Articles Posted in US Court of Appeals for the Second Circuit

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Marcel filed suit against Lucky Brand under the Lanham Act for infringing on Marcel's "Get Lucky" trademark through its use of "Lucky" on its merchandise. Marcel also alleged that Lucky Brand did so in violation of an injunction entered in an earlier action between the parties. The district court dismissed the complaint, concluding that Marcel released its claims through a 2003 settlement agreement that resolved an earlier substantially similar litigation between the parties.  The Second Circuit vacated the judgment, holding that res judicata precluded Lucky Brand from raising its release defense in this case. The court held that under certain conditions parties may be barred by claim preclusion from litigating defenses that they could have asserted in an earlier action, and that the conditions here warranted application of that defense preclusion principle. Accordingly, the court remanded for further proceedings. View "Marcel Fashions Group, Inc. v. Lucky Brand Dungarees, Inc." on Justia Law

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OBC appealed the district court's grant of summary judgment for Excelled in a trademark dispute over use of the brand-name ROGUE on t-shirts. The Second Circuit held that Excelled failed to show entitlement to summary judgment dismissing OBC's trademark infringement counterclaims. In this case, Excelled failed to meet its burden of proving that OBC's delay in bringing suit was unreasonable and caused prejudice to Excelled. Therefore, the court vacated the district court's grant of summary judgment to Excelled, dismissing OBC's counterclaims, alleging trademark infringement, false designation, and unfair competition. The court reversed the district court's grant of summary judgment to Excelled on its infringement claims and the district court's denial of OBC's motion for summary judgment dismissing these claims. The court also reversed the award of injunctive relief and damages and fees against OBC. Finally, the court vacated the district court's grant of summary judgment to Excelled on OBC's trademark cancellation counterclaim because the district court erroneously relied on determinations of disputed facts about the continuity of Excelled's sales that usurped the province of the jury. View "Excelled Sheepskin & Leather Coat Corp. v. Oregon Brewing" on Justia Law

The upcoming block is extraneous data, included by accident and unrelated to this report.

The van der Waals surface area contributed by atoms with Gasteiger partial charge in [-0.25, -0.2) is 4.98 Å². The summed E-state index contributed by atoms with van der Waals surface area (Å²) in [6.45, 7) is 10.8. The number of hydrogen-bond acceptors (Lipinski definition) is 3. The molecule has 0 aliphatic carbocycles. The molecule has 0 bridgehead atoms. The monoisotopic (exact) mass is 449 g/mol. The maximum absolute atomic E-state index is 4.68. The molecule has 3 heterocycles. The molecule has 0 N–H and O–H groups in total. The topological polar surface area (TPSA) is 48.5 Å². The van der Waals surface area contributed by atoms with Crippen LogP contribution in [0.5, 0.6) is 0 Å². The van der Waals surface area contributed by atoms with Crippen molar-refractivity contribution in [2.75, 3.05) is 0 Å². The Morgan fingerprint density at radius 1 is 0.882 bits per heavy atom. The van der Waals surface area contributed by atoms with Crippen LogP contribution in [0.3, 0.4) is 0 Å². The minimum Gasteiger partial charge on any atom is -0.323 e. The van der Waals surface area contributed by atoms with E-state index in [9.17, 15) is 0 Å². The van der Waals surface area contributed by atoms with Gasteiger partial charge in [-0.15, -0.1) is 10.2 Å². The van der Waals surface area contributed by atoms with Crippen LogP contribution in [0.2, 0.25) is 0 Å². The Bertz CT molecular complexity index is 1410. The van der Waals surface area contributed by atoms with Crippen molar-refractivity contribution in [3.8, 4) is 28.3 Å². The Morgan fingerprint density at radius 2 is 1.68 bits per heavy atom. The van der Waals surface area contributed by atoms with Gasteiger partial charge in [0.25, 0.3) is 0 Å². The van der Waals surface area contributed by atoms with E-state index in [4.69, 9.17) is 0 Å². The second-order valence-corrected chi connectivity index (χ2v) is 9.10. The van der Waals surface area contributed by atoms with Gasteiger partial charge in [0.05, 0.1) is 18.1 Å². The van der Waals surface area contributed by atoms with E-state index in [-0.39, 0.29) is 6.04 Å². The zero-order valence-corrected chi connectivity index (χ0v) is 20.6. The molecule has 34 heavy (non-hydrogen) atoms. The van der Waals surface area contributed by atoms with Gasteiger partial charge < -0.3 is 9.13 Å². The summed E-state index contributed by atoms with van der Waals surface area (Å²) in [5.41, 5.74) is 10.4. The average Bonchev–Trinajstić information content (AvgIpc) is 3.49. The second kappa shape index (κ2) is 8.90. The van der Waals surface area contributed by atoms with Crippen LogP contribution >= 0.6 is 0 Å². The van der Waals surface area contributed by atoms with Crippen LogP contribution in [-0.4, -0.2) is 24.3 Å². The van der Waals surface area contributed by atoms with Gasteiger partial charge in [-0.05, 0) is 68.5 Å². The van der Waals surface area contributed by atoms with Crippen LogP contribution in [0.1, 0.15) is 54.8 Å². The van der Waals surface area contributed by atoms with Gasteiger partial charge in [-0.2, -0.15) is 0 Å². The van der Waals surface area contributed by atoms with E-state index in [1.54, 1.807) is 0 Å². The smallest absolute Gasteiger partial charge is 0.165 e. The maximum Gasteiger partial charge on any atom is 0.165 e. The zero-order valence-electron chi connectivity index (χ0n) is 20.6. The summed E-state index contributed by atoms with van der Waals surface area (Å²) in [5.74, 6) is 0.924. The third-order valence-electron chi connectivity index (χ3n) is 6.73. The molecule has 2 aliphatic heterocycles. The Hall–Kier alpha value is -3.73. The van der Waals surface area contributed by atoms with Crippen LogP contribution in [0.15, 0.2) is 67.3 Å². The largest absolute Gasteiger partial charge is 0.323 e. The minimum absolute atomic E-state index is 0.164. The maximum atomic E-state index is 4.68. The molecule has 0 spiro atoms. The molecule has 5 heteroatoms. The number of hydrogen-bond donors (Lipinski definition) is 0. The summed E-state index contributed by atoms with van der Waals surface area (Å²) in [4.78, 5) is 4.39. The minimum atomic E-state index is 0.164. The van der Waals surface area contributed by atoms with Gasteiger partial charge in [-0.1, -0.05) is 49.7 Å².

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This case stemmed from the parties' dispute over adjudicating rights associated with The Sloppy Tuna, a restaurant in Montauk, NY. On appeal, Montauk challenged the district court's dismissal of its Lanham Act claims and motion for preliminary injunction under the first-filed rule. Montauk also challenged the district court's order to pay costs, including attorneys' fees, that Associates incurred in responding to a previous action Montauk brought against Associates in Georgia state court that Montauk voluntarily dismissed. The Second Circuit held that, because New York law allowed for derivative representation on the facts presented, the district court correctly rejected Montauk's request to hold Associates in default. Nonetheless, the court vacated the district court's dismissal of the complaint and preliminary injunction motion in favor of a first-filed federal Georgia action because the Georgia suit was transferred to the Eastern District of New York, so the reasoning behind the first-filed ruling no longer applied. Finally, the court affirmed the district court's award of costs under Federal Rule of Civil Procedure 41(d), including attorneys' fees, incurred by Associates in the Georgia state action. View "Montauk U.S.A., LLC v. 148 South Emerson Associates LLC" on Justia Law

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Plaintiff filed suit under the Racketeer Influenced and Corrupt Organizations Act (RICO), 18 U.S.C. 1961, et seq., challenging the district court's judgment in favor of defendants. In this case, plaintiff alleged that defendants were members of two enterprises that conspired to sue plaintiff for, inter alia, trademark infringement. The Second Circuit held that the alleged litigation activities did not constitute RICO predicate acts. The court also held that the district court did not abuse its discretion in denying plaintiff leave to amend, plaintiff's motion to disqualify, and defendants' motions for sanctions. Accordingly, the court affirmed the judgment. View "Kim v. Kimm" on Justia Law